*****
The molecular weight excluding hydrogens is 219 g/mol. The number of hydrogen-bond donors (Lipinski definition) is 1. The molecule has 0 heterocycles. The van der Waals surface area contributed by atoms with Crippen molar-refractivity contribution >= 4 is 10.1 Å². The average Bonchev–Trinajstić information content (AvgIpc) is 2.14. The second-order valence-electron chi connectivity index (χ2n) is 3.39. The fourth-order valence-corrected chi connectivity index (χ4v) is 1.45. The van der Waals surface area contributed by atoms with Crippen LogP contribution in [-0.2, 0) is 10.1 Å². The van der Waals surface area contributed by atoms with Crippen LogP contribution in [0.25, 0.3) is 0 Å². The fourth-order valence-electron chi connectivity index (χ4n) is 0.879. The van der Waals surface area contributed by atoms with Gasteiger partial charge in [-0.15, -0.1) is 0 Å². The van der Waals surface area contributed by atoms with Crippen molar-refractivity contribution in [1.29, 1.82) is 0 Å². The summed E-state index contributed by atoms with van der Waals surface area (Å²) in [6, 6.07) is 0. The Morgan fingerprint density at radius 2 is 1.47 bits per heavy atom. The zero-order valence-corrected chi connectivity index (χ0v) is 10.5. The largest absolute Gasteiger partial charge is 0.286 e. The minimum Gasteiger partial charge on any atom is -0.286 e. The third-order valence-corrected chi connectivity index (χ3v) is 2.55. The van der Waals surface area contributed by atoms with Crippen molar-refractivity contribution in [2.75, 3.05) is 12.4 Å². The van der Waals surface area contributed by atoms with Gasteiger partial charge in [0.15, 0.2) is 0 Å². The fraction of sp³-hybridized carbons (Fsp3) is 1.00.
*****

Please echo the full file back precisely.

The molecular weight excluding hydrogens is 219 g/mol. The number of hydrogen-bond donors (Lipinski definition) is 1. The molecule has 0 heterocycles. The van der Waals surface area contributed by atoms with Crippen molar-refractivity contribution >= 4 is 10.1 Å². The average Bonchev–Trinajstić information content (AvgIpc) is 2.14. The second-order valence-electron chi connectivity index (χ2n) is 3.39. The fourth-order valence-corrected chi connectivity index (χ4v) is 1.45. The van der Waals surface area contributed by atoms with Crippen LogP contribution in [-0.2, 0) is 10.1 Å². The van der Waals surface area contributed by atoms with Crippen LogP contribution in [0.25, 0.3) is 0 Å². The fourth-order valence-electron chi connectivity index (χ4n) is 0.879. The van der Waals surface area contributed by atoms with Gasteiger partial charge in [-0.15, -0.1) is 0 Å². The van der Waals surface area contributed by atoms with Crippen molar-refractivity contribution in [1.29, 1.82) is 0 Å². The summed E-state index contributed by atoms with van der Waals surface area (Å²) in [6, 6.07) is 0. The Morgan fingerprint density at radius 2 is 1.47 bits per heavy atom. The zero-order valence-corrected chi connectivity index (χ0v) is 10.5. The largest absolute Gasteiger partial charge is 0.286 e. The minimum Gasteiger partial charge on any atom is -0.286 e. The third-order valence-corrected chi connectivity index (χ3v) is 2.55. The van der Waals surface area contributed by atoms with Crippen molar-refractivity contribution in [2.75, 3.05) is 12.4 Å². The van der Waals surface area contributed by atoms with Gasteiger partial charge in [0.15, 0.2) is 0 Å². The fraction of sp³-hybridized carbons (Fsp3) is 1.00.